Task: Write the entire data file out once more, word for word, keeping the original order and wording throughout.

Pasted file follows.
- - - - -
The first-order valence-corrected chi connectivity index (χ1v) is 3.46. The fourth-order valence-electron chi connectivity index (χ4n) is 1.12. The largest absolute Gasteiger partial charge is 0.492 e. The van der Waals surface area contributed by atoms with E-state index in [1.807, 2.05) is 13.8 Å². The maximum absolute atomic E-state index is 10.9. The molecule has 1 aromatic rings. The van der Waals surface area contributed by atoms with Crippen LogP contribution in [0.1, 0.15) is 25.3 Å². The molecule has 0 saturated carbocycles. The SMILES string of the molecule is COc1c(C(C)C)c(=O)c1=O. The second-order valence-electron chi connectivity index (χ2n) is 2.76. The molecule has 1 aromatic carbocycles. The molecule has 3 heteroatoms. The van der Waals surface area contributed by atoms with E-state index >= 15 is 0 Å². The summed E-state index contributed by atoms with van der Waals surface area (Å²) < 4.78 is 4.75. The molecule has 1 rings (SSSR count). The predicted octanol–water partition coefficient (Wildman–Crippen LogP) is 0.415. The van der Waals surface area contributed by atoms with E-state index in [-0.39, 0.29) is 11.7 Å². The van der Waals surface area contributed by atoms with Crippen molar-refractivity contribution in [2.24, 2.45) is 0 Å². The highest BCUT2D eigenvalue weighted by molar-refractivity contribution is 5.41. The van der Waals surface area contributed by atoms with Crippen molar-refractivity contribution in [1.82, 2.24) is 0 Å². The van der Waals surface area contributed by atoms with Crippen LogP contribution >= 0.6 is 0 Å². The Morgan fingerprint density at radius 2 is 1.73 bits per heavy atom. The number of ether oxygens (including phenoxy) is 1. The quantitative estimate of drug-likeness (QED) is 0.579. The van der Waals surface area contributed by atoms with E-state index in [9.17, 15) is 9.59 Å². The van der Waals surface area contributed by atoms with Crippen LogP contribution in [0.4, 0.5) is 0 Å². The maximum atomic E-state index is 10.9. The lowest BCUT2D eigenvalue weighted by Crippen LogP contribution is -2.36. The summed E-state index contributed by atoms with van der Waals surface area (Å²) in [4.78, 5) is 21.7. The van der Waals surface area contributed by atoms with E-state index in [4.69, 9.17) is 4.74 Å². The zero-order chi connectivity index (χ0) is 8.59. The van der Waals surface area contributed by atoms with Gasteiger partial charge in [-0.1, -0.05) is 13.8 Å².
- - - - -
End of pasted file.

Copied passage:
The first-order valence-corrected chi connectivity index (χ1v) is 3.46. The fourth-order valence-electron chi connectivity index (χ4n) is 1.12. The largest absolute Gasteiger partial charge is 0.492 e. The van der Waals surface area contributed by atoms with E-state index in [1.807, 2.05) is 13.8 Å². The maximum absolute atomic E-state index is 10.9. The molecule has 1 aromatic rings. The van der Waals surface area contributed by atoms with Crippen LogP contribution in [0.1, 0.15) is 25.3 Å². The molecule has 0 saturated carbocycles. The SMILES string of the molecule is COc1c(C(C)C)c(=O)c1=O. The second-order valence-electron chi connectivity index (χ2n) is 2.76. The molecule has 1 aromatic carbocycles. The molecule has 3 heteroatoms. The van der Waals surface area contributed by atoms with E-state index >= 15 is 0 Å². The summed E-state index contributed by atoms with van der Waals surface area (Å²) < 4.78 is 4.75. The molecule has 1 rings (SSSR count). The predicted octanol–water partition coefficient (Wildman–Crippen LogP) is 0.415. The van der Waals surface area contributed by atoms with E-state index in [-0.39, 0.29) is 11.7 Å². The van der Waals surface area contributed by atoms with Crippen molar-refractivity contribution in [2.24, 2.45) is 0 Å². The highest BCUT2D eigenvalue weighted by molar-refractivity contribution is 5.41. The van der Waals surface area contributed by atoms with Crippen molar-refractivity contribution in [1.82, 2.24) is 0 Å². The van der Waals surface area contributed by atoms with Crippen LogP contribution >= 0.6 is 0 Å². The Morgan fingerprint density at radius 2 is 1.73 bits per heavy atom. The number of ether oxygens (including phenoxy) is 1. The quantitative estimate of drug-likeness (QED) is 0.579. The van der Waals surface area contributed by atoms with E-state index in [9.17, 15) is 9.59 Å². The van der Waals surface area contributed by atoms with Crippen LogP contribution in [0.4, 0.5) is 0 Å². The maximum atomic E-state index is 10.9. The lowest BCUT2D eigenvalue weighted by Crippen LogP contribution is -2.36. The summed E-state index contributed by atoms with van der Waals surface area (Å²) in [4.78, 5) is 21.7. The van der Waals surface area contributed by atoms with E-state index in [4.69, 9.17) is 4.74 Å². The zero-order chi connectivity index (χ0) is 8.59. The van der Waals surface area contributed by atoms with Gasteiger partial charge in [-0.1, -0.05) is 13.8 Å².